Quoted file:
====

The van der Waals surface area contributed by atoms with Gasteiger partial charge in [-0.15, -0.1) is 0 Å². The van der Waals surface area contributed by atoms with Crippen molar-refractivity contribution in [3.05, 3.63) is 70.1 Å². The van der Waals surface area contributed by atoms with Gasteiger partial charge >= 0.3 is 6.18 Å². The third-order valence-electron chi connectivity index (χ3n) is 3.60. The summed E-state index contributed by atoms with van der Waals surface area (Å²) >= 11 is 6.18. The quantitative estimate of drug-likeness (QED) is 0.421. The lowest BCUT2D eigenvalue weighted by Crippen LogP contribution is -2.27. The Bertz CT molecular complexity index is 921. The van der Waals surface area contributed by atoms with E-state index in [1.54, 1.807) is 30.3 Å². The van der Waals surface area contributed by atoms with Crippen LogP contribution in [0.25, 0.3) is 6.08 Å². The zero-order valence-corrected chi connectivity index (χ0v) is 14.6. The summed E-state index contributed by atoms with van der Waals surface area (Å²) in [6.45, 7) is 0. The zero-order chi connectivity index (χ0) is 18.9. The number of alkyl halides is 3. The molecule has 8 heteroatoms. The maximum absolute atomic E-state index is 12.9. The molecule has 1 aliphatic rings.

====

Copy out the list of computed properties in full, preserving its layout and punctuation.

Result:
The van der Waals surface area contributed by atoms with Gasteiger partial charge in [-0.15, -0.1) is 0 Å². The van der Waals surface area contributed by atoms with Crippen molar-refractivity contribution in [3.05, 3.63) is 70.1 Å². The van der Waals surface area contributed by atoms with Gasteiger partial charge >= 0.3 is 6.18 Å². The third-order valence-electron chi connectivity index (χ3n) is 3.60. The summed E-state index contributed by atoms with van der Waals surface area (Å²) >= 11 is 6.18. The quantitative estimate of drug-likeness (QED) is 0.421. The lowest BCUT2D eigenvalue weighted by Crippen LogP contribution is -2.27. The Bertz CT molecular complexity index is 921. The van der Waals surface area contributed by atoms with E-state index in [1.54, 1.807) is 30.3 Å². The van der Waals surface area contributed by atoms with Crippen LogP contribution in [0.25, 0.3) is 6.08 Å². The zero-order valence-corrected chi connectivity index (χ0v) is 14.6. The summed E-state index contributed by atoms with van der Waals surface area (Å²) in [6.45, 7) is 0. The zero-order chi connectivity index (χ0) is 18.9. The number of alkyl halides is 3. The molecule has 8 heteroatoms. The maximum absolute atomic E-state index is 12.9. The molecule has 1 aliphatic rings.